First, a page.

According to Nahid Angha, co-founder of the International Association of Sufism, this spiritual path is based on knowledge of the inner self and total surrender to God. In this volume, she delineates twelve principles in this school of spiritual knowledge. They were passed on to her through the instruction of her father, Moulana Shah Maghsoud.

To arrive at the gateway of life, the Sufi cuts the strings of attachments and battles the forces of selfishness, greed, and jealousy within herself. This is the practice of abandonment. One of the chief treasures of Sufism is the constant emphasis upon correcting one's shortcomings and practicing praiseworthy qualities such as politeness, hospitality, and humility. Angha notes near the end of the chapter on abandonment: "Sufis say that the illumination of heart should remain the goal of a human being, and such illumination is accessible but hidden behind the veils of nature."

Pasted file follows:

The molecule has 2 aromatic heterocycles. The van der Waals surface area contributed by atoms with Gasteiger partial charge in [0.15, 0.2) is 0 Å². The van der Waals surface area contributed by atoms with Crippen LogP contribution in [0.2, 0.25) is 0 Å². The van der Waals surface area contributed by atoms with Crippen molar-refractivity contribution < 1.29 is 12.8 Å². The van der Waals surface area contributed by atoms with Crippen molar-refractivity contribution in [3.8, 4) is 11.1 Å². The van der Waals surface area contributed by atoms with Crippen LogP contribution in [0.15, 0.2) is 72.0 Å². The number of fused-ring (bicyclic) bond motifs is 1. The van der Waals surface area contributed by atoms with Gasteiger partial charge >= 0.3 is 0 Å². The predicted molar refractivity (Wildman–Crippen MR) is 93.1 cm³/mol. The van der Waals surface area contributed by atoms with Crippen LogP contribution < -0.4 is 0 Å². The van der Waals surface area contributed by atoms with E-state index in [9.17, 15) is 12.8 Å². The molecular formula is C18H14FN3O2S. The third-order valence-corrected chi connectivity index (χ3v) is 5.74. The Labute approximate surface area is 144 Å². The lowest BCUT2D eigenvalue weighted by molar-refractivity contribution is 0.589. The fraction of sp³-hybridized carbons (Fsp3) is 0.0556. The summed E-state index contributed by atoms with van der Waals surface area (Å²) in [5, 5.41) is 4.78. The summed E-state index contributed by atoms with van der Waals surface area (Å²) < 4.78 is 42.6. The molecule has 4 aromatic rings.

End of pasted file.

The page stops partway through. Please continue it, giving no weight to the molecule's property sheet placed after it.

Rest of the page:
We were especially taken with the author's treatment of another Sufi principle — patience. She begins with a quotation by Nirvan: "True lovers ponder not the bright array of others; they are measured with the scales of patience." A benefit of this faculty is "contentment with the destiny of Being." Patience enables the individual to do the inner work necessary to avoid base manners, to promote good manners, and to pave the way for future generations so they might reap the benefits of peace and well-being.

Other Sufi principles covered by Angha are repentance, virtue and abstinence, truthfulness, purity, love, remembrance, loyalty, isolation, and poverty. The author leaves us with the following quotation from Ba Yazid Bastami as a definition of the spiritual principle of annihilation: "O Dear Lord, how much longer must there be an 'I' and a 'You' between us? Take away this ego from me, so that there remains nothing of me, but all of You."